The clinical applications of cardiogoniometry in cardiovascular disease

Brown, Oliver Ian

July 2016

Thesis or dissertation

© 2016 Oliver Ian Brown. All rights reserved. No part of this publication may be reproduced without the written permission of the copyright holder.

Cardiogoniometry (CGM) is a method of 3-dimensional electrocardiographic assessment which has primarily been investigated to evaluate its role in diagnosing patients with suspected coronary artery disease (CAD). Previous work has suggested it has considerable diagnostic ability at identifying patients with both stable CAD and those with acute coronary syndrome (ACS). However, previous studies which investigated the diagnostic performance of CGM in stable CAD did not use robust measures to accurately identify patients with physiologically significant coronary ischaemia. Furthermore, although the ability of CGM to identify specific lesions in stable CAD has been evaluated, to the best of our knowledge no research has been performed to assess the ability of CGM to detect the site of the culprit lesion in patients with non-ST elevation myocardial infarction. The first two studies of this thesis aim to address these two questions about the role of CGM in patients with CAD.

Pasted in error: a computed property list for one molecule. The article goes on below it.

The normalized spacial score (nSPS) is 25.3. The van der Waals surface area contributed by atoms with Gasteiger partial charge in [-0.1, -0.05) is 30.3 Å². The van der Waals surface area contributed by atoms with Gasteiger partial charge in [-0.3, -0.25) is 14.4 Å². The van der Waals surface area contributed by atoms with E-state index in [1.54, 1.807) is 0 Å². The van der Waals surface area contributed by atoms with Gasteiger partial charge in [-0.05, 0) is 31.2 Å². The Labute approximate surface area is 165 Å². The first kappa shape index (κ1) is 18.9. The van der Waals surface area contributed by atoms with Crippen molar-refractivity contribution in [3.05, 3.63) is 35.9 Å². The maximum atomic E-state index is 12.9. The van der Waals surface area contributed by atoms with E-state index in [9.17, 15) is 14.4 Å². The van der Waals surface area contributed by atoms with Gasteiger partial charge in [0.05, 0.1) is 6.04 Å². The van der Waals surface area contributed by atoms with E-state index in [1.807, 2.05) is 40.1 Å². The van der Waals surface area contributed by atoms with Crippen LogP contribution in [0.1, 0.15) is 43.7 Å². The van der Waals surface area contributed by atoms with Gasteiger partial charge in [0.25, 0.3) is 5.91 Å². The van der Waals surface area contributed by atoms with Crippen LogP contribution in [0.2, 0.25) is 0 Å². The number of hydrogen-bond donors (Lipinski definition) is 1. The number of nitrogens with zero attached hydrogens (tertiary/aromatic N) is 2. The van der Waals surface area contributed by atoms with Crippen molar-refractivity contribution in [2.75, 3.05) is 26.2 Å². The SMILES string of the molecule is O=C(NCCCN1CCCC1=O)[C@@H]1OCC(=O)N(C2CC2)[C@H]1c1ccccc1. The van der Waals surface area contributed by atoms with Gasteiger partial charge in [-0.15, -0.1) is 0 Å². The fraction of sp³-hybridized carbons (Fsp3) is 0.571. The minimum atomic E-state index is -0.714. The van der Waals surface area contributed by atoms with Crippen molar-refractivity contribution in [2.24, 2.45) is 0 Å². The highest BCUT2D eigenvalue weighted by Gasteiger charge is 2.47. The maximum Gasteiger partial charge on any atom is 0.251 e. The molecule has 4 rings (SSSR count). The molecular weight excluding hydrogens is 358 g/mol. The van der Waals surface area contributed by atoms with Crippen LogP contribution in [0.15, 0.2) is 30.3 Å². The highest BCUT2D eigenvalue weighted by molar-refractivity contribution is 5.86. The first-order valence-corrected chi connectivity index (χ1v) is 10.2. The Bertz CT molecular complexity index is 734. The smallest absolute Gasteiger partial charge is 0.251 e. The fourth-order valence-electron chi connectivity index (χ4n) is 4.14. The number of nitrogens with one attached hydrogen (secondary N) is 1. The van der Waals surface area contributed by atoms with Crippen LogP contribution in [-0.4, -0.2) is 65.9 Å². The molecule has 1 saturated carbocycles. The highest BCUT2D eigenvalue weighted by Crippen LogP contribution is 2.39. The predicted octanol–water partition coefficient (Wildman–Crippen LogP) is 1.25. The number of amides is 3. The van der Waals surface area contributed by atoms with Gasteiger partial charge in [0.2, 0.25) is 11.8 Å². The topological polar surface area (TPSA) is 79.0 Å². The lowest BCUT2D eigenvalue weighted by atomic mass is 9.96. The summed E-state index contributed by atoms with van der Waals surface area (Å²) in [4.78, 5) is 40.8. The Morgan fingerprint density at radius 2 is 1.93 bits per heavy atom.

Cardiac resynchronisation therapy (CRT) is a treatment used in patients with heart failure and left bundle branch block which attempts to restore synchronous contraction of the ventricles by pacing both the left and right ventricle together. Unfortunately, 25% of patients do not gain a clinical benefit from CRT, such patients are classed as ‘non-responders’. Many methods have been proposed to optimise CRT for ‘non-responders’, however, no specific optimisation method has yet been identified which significantly improves the long term benefit of CRT in non-responders. The detailed spatial and temporal information on cardiac electrical activity that CGM provides suggests that CGM may have a role in the optimisation of CRT. The aim of the third study in this thesis is to evaluate whether CGM can detect changes to CRT pacing settings, in view of developing a method of CRT optimisation using CGM.

Hull York Medical School, The University of Hull and The University of York
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